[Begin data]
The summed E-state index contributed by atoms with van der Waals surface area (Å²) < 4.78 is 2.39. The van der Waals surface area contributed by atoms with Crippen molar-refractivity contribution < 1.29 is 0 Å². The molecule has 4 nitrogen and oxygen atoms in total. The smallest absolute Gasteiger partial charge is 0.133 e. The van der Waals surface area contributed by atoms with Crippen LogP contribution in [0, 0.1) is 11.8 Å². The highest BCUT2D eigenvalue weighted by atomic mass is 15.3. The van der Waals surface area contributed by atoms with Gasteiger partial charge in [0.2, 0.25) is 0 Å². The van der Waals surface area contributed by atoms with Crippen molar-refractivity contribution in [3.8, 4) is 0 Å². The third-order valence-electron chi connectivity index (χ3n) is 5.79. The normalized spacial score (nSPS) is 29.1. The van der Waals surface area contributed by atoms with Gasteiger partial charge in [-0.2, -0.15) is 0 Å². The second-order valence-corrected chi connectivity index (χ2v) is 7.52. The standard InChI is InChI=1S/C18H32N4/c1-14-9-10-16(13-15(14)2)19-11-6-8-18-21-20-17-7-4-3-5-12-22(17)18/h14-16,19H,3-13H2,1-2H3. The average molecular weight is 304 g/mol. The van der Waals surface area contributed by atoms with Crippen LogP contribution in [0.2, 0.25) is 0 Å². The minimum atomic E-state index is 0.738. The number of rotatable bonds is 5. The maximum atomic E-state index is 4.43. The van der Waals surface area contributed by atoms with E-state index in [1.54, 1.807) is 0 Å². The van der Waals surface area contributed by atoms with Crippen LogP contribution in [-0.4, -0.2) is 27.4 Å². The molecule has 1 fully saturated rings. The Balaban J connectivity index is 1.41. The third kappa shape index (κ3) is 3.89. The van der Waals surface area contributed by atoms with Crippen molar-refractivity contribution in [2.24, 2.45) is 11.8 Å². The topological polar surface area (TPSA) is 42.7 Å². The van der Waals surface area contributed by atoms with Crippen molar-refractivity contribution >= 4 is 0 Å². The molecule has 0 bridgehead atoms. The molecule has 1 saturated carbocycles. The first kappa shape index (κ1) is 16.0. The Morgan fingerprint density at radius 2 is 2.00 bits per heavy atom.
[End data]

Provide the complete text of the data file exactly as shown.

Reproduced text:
The summed E-state index contributed by atoms with van der Waals surface area (Å²) < 4.78 is 2.39. The van der Waals surface area contributed by atoms with Crippen molar-refractivity contribution < 1.29 is 0 Å². The molecule has 4 nitrogen and oxygen atoms in total. The smallest absolute Gasteiger partial charge is 0.133 e. The van der Waals surface area contributed by atoms with Crippen LogP contribution in [0, 0.1) is 11.8 Å². The highest BCUT2D eigenvalue weighted by atomic mass is 15.3. The van der Waals surface area contributed by atoms with Gasteiger partial charge in [0.2, 0.25) is 0 Å². The van der Waals surface area contributed by atoms with Crippen molar-refractivity contribution in [3.8, 4) is 0 Å². The third-order valence-electron chi connectivity index (χ3n) is 5.79. The normalized spacial score (nSPS) is 29.1. The van der Waals surface area contributed by atoms with Gasteiger partial charge in [-0.2, -0.15) is 0 Å². The second-order valence-corrected chi connectivity index (χ2v) is 7.52. The standard InChI is InChI=1S/C18H32N4/c1-14-9-10-16(13-15(14)2)19-11-6-8-18-21-20-17-7-4-3-5-12-22(17)18/h14-16,19H,3-13H2,1-2H3. The average molecular weight is 304 g/mol. The van der Waals surface area contributed by atoms with Crippen LogP contribution in [0.2, 0.25) is 0 Å². The minimum atomic E-state index is 0.738. The number of rotatable bonds is 5. The maximum atomic E-state index is 4.43. The van der Waals surface area contributed by atoms with E-state index in [1.54, 1.807) is 0 Å². The van der Waals surface area contributed by atoms with Crippen LogP contribution in [-0.4, -0.2) is 27.4 Å². The molecule has 1 fully saturated rings. The Balaban J connectivity index is 1.41. The third kappa shape index (κ3) is 3.89. The van der Waals surface area contributed by atoms with Crippen molar-refractivity contribution in [2.24, 2.45) is 11.8 Å². The topological polar surface area (TPSA) is 42.7 Å². The van der Waals surface area contributed by atoms with Crippen molar-refractivity contribution >= 4 is 0 Å². The molecule has 0 bridgehead atoms. The molecule has 1 saturated carbocycles. The first kappa shape index (κ1) is 16.0. The Morgan fingerprint density at radius 2 is 2.00 bits per heavy atom.